Overwintering care for a Lavender plant

When you have a potted Lavender plant that resides outdoors, it will need extra winter protection in zone 4 and below. Hence, it helps to bring in your containers gradually to avoid shock.

Once the temperature drops below 60˚ F, we recommend bringing your lavender tree in for a few hours daily. Keep your plant in a sunny spot to receive full sun. You can extend the hours daily to help your plant acclimate to its new environment.

Remember to rotate the pot when caring for a lavender during winter indoors. A crucial tip for caring for Lavender indoors is to cut back on watering. Then, once spring returns, follow the same steps to acclimate your Lavender plants outside.

In regions where you can keep your lavender plant outside, it helps to add a few inches of mulch around the base to help retain water and keep the root ball protected.

Pot Size and Pruning

When choosing a container for your lavender tree, select one 12 to 16 inches in diameter. The fantastic thing is that your Lavandula species do not need repotting often. Instead, fill up the pots with the recommended soil with enough drainage.

Your Lavender topiary tree needs annual pruning to provide them with ornamental shapes. Furthermore, pruning helps with growth and encourages flowering. If not pruned, your lavender tree will form a sizeable woody base shortening its lifespan.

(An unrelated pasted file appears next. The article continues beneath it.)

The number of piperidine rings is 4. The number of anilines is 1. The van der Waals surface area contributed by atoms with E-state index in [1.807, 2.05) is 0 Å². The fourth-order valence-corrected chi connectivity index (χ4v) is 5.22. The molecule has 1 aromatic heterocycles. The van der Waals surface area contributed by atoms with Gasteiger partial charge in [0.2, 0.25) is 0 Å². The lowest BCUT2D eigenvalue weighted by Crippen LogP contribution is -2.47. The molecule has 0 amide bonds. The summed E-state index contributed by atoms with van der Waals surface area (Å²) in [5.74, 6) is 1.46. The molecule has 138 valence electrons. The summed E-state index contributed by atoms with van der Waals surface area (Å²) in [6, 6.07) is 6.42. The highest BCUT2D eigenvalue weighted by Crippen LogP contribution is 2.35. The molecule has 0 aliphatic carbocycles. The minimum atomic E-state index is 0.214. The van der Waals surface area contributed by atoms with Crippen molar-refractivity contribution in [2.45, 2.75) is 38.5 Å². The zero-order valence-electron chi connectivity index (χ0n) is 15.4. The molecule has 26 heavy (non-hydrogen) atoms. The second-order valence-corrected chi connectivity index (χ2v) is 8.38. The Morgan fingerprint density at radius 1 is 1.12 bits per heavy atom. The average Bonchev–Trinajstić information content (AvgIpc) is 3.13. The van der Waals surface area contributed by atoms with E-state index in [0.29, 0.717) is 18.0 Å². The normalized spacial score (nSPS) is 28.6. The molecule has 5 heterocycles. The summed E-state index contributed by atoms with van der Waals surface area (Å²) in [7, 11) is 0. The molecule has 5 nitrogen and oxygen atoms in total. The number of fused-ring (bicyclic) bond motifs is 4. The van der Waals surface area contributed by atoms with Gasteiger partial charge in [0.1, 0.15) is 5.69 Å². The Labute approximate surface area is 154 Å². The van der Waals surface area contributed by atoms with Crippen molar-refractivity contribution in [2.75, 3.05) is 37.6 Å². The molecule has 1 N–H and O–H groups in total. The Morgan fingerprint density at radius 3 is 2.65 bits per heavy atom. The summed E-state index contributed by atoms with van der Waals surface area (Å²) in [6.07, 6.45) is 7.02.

The best time to prune is with the first flowers in early spring and then again in fall. You can do this with sterilized pruning shears, locate the woody base, cut about three inches above it, and be careful not to damage new growth.

Also, do not cut the woody stem or too much foliage by leaving some greenery on the stem. Another tip is to do deadheading of spent flowers. You can use the dead flowers in the home to repel moths and other insects.

Propagating Lavender Tree

Everyone loves the smell of Lavender flowers, and the best way to ensure you have them available at all times is by propagating your plants. Here are some simple steps you can follow:

  1. Following the Lavender flowers’ bloom, choose a side shoot without any buds.

  2. We recommend cutting low to the root taking a stem several inches long.

  3. At the bottom, scrape off the bark on one side using a knife and remove the bottom leaves.

  4. Fill your pot with potting soil and dip the cut end optional in rooting hormone.

  5. Insert the cut end of the stem into the soil and water.

  6. Cover the pot and whole plant with a plastic bag to retain moisture and keep it in a warm shaded area.

  7. Once you can gently tug at the stem without moving, you can remove the bag.

  8. Water when the soil is dry; after a few weeks, you can feed it with a water-soluble 1/4 strength feed once a week.

After a few weeks, you can transplant your seedlings to a larger container and start with your lavender tree training to start forming a central stem and bushy crown with regular pruning.